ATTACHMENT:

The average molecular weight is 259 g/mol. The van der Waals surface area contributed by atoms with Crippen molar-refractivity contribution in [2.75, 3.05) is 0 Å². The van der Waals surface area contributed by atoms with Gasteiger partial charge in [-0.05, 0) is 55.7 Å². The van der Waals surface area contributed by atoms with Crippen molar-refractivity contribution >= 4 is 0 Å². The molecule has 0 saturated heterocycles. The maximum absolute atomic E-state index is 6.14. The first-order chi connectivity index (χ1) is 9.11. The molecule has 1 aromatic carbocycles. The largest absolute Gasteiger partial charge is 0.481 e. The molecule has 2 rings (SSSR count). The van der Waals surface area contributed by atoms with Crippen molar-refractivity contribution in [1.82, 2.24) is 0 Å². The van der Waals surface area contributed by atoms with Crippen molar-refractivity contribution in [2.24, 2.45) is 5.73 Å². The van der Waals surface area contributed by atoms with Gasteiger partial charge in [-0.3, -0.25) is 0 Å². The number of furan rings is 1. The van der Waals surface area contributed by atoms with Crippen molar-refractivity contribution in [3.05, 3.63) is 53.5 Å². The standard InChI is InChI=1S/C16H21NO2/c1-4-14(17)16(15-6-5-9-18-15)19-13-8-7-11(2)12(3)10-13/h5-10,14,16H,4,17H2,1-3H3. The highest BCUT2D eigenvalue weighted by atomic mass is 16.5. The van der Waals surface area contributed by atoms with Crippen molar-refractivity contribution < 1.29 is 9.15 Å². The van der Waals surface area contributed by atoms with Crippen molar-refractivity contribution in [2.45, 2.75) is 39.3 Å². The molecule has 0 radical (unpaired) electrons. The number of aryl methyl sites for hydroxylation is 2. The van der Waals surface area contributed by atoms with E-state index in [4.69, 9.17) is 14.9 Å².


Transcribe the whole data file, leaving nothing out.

The average molecular weight is 259 g/mol. The van der Waals surface area contributed by atoms with Crippen molar-refractivity contribution in [2.75, 3.05) is 0 Å². The van der Waals surface area contributed by atoms with Gasteiger partial charge in [-0.05, 0) is 55.7 Å². The van der Waals surface area contributed by atoms with Crippen molar-refractivity contribution >= 4 is 0 Å². The molecule has 0 saturated heterocycles. The maximum absolute atomic E-state index is 6.14. The first-order chi connectivity index (χ1) is 9.11. The molecule has 1 aromatic carbocycles. The largest absolute Gasteiger partial charge is 0.481 e. The molecule has 2 rings (SSSR count). The van der Waals surface area contributed by atoms with Crippen molar-refractivity contribution in [1.82, 2.24) is 0 Å². The van der Waals surface area contributed by atoms with Crippen molar-refractivity contribution in [2.24, 2.45) is 5.73 Å². The van der Waals surface area contributed by atoms with Gasteiger partial charge in [-0.3, -0.25) is 0 Å². The number of furan rings is 1. The van der Waals surface area contributed by atoms with Crippen molar-refractivity contribution in [3.05, 3.63) is 53.5 Å². The standard InChI is InChI=1S/C16H21NO2/c1-4-14(17)16(15-6-5-9-18-15)19-13-8-7-11(2)12(3)10-13/h5-10,14,16H,4,17H2,1-3H3. The highest BCUT2D eigenvalue weighted by atomic mass is 16.5. The van der Waals surface area contributed by atoms with Crippen molar-refractivity contribution < 1.29 is 9.15 Å². The van der Waals surface area contributed by atoms with Crippen molar-refractivity contribution in [2.45, 2.75) is 39.3 Å². The molecule has 0 radical (unpaired) electrons. The number of aryl methyl sites for hydroxylation is 2. The van der Waals surface area contributed by atoms with E-state index in [4.69, 9.17) is 14.9 Å².